Fr Fabio Attard SDB, the Salesians’ General Councillor for Youth Ministry for the past 12 years, was the speaker CYMFed’s first online members’ meeting. Fr Fabio used his extensive experience to talk about listening and sharing as a vital approach to journeying with young people and to urge a new outlook based on listening to the young and listening to God, as we move out of COVID restrictions.
Fr Fabio opened with the observation that ‘youth ministry is one-third listening and the rest is sharing.’ He went on to ask the 33 participants, representatives of diocesan youth services, religious orders and other Catholic organisations, what has stayed with them from the experience of the Synod on Young People the Faith and Vocational Discernment. Comments centred on the fact that young people had been listened to in the process and included the impact of Pope Francis’ encouragement of the ‘creativity and audacity’ of the young; the connection with this time of the pandemic, where young people in parishes have taken the lead in providing technical support for streaming services and events; and the fact that the Synod and Christus Vivit came out in the light of climate change concerns, where the young were leading demand for action.
After listening to the responses, Fr Fabio said that listening allows young people to be themselves, and that ‘we are not the ones to stop them; we are the ones to let them emerge.’ He told the meeting that he has recently been reading studies on how people are coping during the pandemic and that many are struggling because ‘their identity has been their doing, and their doing was feeding their ego’; when what they do has ebbed away, they can feel desolate as they have lost this identity, and have not discovered how to be themselves.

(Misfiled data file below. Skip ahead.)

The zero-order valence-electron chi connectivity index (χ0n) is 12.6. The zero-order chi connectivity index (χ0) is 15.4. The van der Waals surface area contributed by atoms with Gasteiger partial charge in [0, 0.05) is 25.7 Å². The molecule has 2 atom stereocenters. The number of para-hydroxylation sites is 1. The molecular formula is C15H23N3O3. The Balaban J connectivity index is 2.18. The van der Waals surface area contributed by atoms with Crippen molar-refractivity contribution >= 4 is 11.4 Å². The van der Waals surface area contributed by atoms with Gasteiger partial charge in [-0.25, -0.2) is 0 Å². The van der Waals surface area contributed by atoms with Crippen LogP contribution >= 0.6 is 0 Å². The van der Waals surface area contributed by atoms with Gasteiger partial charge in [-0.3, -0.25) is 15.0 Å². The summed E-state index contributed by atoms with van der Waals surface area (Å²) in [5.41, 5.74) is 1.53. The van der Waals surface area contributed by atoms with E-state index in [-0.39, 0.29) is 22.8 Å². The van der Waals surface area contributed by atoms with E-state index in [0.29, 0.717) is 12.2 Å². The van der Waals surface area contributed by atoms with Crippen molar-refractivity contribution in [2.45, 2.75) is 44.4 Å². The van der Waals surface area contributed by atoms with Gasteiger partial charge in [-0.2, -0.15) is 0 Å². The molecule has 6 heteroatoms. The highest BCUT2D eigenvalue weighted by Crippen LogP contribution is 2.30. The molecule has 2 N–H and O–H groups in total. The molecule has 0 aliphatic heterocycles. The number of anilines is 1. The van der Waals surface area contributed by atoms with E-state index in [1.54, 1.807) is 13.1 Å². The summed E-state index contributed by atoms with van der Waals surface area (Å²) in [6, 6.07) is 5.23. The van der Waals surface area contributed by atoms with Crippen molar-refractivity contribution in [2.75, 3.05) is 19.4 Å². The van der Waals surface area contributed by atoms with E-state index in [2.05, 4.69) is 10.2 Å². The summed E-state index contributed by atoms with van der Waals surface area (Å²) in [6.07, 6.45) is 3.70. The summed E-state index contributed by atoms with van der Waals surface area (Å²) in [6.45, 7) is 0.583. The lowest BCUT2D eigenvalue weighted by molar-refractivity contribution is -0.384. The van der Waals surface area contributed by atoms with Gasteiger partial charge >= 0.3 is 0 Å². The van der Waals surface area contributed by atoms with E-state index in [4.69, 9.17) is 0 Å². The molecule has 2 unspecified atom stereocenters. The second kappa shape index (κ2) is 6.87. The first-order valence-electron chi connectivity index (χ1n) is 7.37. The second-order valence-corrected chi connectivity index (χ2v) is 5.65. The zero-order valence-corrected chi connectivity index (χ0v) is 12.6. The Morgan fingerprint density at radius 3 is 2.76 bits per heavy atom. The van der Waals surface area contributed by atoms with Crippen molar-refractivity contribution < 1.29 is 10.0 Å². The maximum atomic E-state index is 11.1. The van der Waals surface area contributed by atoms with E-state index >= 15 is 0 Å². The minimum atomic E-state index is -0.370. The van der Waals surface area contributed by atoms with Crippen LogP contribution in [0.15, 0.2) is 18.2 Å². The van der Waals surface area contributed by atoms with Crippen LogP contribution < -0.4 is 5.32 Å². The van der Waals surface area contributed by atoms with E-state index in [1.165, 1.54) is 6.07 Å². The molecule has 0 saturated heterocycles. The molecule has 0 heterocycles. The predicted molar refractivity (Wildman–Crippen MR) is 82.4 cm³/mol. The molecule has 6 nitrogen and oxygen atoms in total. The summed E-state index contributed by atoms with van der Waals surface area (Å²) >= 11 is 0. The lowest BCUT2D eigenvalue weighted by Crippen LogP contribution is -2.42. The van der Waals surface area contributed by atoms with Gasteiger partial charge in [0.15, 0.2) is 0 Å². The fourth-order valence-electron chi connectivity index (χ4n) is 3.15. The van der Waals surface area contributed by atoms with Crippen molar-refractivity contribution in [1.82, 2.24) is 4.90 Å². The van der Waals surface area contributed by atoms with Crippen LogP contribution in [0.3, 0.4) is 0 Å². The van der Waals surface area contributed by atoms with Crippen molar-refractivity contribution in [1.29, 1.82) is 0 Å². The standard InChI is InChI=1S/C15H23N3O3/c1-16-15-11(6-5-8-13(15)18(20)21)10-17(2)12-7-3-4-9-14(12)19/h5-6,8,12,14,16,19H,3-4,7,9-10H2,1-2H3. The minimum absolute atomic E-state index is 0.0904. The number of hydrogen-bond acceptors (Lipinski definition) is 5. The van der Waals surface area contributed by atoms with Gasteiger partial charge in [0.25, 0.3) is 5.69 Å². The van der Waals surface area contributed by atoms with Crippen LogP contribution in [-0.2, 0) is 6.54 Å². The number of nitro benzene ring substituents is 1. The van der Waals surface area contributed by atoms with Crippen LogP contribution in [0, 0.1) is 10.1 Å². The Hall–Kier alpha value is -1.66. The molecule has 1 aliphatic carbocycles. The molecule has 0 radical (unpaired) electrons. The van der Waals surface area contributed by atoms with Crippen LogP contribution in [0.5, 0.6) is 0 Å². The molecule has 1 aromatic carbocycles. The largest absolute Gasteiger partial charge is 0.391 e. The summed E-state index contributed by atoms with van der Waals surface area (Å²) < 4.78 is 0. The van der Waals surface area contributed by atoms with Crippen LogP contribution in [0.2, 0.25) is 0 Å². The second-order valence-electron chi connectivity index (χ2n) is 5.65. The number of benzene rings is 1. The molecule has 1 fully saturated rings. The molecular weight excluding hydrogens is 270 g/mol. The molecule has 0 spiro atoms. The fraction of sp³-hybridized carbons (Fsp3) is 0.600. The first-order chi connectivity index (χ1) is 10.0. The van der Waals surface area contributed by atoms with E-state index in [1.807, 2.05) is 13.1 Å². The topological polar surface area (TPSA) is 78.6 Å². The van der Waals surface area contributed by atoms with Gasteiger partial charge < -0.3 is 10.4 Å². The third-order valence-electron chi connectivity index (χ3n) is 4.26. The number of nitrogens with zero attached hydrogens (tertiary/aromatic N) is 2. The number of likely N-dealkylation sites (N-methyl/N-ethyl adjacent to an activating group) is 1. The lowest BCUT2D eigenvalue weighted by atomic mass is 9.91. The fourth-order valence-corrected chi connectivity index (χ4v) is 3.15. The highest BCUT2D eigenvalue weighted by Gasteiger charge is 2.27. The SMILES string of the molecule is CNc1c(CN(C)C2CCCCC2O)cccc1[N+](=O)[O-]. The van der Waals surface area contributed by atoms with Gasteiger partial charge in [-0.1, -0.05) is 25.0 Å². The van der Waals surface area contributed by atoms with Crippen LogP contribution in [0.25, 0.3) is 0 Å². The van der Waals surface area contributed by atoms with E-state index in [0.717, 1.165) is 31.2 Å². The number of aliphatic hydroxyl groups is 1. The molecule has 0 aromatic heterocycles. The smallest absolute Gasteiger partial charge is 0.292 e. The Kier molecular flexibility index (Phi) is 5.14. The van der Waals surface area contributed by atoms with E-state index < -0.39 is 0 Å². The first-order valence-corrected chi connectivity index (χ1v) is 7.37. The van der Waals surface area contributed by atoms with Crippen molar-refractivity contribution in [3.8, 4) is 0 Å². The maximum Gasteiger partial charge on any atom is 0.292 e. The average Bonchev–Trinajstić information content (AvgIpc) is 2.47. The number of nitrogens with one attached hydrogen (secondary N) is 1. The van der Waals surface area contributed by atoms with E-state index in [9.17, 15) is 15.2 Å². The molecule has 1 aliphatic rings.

Fr Fabio urged everyone to read Pope Francis, going back to Evangelii Gaudium, and to also read Pope Paul VI’s 1975 exhortation, Evangelii Nuntiandi, to help us understand our role in evangelisation: how do we communicate what we believe to be the ‘good news’? He pointed out that in youth ministry and in the Church in general, we too often create a scenario where ‘we are the benefactors and young people are the beggars’, but listening to the young changes and equalises that situation, ‘communicating value to the young person’. When we genuinely ask a young person ‘How are you?’ and we listen to their answer, we are putting our whole being at their service.
He spoke about meeting young people where they are, but rather than leaving them there, a ‘significant adult’ will help them to reach the place are called to be, when the time is right. This is his definition of journeying with the young, and it embraces the elements of listening, empowerment and discernment. ‘Communicating love creates processes of the fullness of humanity, the divinity in the heart of young people.’
He pointed out that as adults, we have a tendency to interpret our journey with young people today through the experience we had when we were young, but so much has changed, and today’s young are not ‘photocopies of ourselves’ at that age. ‘Language, imagination, understanding of authority has all changed,’ he said.
‘They have the questions, but they don’t have the vocabulary, and it’s communicated in a non-verbal way’. In order to listen and accompany, we need to learn that language.
Fr Fabio used the example of Jesus meeting the disciples on the road to Emmaus, ‘He joins them when they are leaving everything behind. He went with them in the wrong direction, listened to the wrong answers … he went with them, and they asked him in.’